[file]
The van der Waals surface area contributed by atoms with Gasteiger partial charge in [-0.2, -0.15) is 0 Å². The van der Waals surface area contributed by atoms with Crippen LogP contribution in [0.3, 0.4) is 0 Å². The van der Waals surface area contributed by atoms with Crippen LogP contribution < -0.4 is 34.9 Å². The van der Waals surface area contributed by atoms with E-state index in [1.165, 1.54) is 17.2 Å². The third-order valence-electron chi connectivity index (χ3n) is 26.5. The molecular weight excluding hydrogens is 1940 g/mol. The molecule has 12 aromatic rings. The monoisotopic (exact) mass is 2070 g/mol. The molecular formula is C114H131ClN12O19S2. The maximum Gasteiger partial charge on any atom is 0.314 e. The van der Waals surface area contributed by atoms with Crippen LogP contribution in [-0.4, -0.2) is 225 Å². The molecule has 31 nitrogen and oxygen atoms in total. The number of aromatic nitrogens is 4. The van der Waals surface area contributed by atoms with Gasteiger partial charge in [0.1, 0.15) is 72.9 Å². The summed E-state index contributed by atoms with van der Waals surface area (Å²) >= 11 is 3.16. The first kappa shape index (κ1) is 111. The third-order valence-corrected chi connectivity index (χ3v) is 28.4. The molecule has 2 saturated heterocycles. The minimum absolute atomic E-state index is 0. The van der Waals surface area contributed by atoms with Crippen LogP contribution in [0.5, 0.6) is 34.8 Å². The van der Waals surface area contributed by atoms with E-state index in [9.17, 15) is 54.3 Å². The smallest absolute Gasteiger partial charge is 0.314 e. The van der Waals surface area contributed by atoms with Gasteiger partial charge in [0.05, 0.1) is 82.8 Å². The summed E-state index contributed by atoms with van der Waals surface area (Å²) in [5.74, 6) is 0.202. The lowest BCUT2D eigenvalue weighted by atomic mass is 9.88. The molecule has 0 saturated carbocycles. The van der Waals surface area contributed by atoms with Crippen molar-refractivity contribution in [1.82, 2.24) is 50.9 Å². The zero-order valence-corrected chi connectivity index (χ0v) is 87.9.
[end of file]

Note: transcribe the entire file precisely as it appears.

The van der Waals surface area contributed by atoms with Gasteiger partial charge in [-0.2, -0.15) is 0 Å². The van der Waals surface area contributed by atoms with Crippen LogP contribution in [0.3, 0.4) is 0 Å². The van der Waals surface area contributed by atoms with Crippen LogP contribution < -0.4 is 34.9 Å². The van der Waals surface area contributed by atoms with E-state index in [1.165, 1.54) is 17.2 Å². The third-order valence-electron chi connectivity index (χ3n) is 26.5. The molecular weight excluding hydrogens is 1940 g/mol. The molecule has 12 aromatic rings. The monoisotopic (exact) mass is 2070 g/mol. The molecular formula is C114H131ClN12O19S2. The maximum Gasteiger partial charge on any atom is 0.314 e. The van der Waals surface area contributed by atoms with Crippen LogP contribution in [-0.4, -0.2) is 225 Å². The molecule has 31 nitrogen and oxygen atoms in total. The number of aromatic nitrogens is 4. The van der Waals surface area contributed by atoms with Gasteiger partial charge in [0.1, 0.15) is 72.9 Å². The summed E-state index contributed by atoms with van der Waals surface area (Å²) >= 11 is 3.16. The first kappa shape index (κ1) is 111. The third-order valence-corrected chi connectivity index (χ3v) is 28.4. The molecule has 2 saturated heterocycles. The minimum absolute atomic E-state index is 0. The van der Waals surface area contributed by atoms with Crippen LogP contribution in [0.5, 0.6) is 34.8 Å². The van der Waals surface area contributed by atoms with E-state index in [9.17, 15) is 54.3 Å². The smallest absolute Gasteiger partial charge is 0.314 e. The van der Waals surface area contributed by atoms with Gasteiger partial charge in [0.05, 0.1) is 82.8 Å². The summed E-state index contributed by atoms with van der Waals surface area (Å²) in [5.74, 6) is 0.202. The lowest BCUT2D eigenvalue weighted by atomic mass is 9.88. The molecule has 0 saturated carbocycles. The van der Waals surface area contributed by atoms with Crippen molar-refractivity contribution in [1.82, 2.24) is 50.9 Å². The zero-order valence-corrected chi connectivity index (χ0v) is 87.9.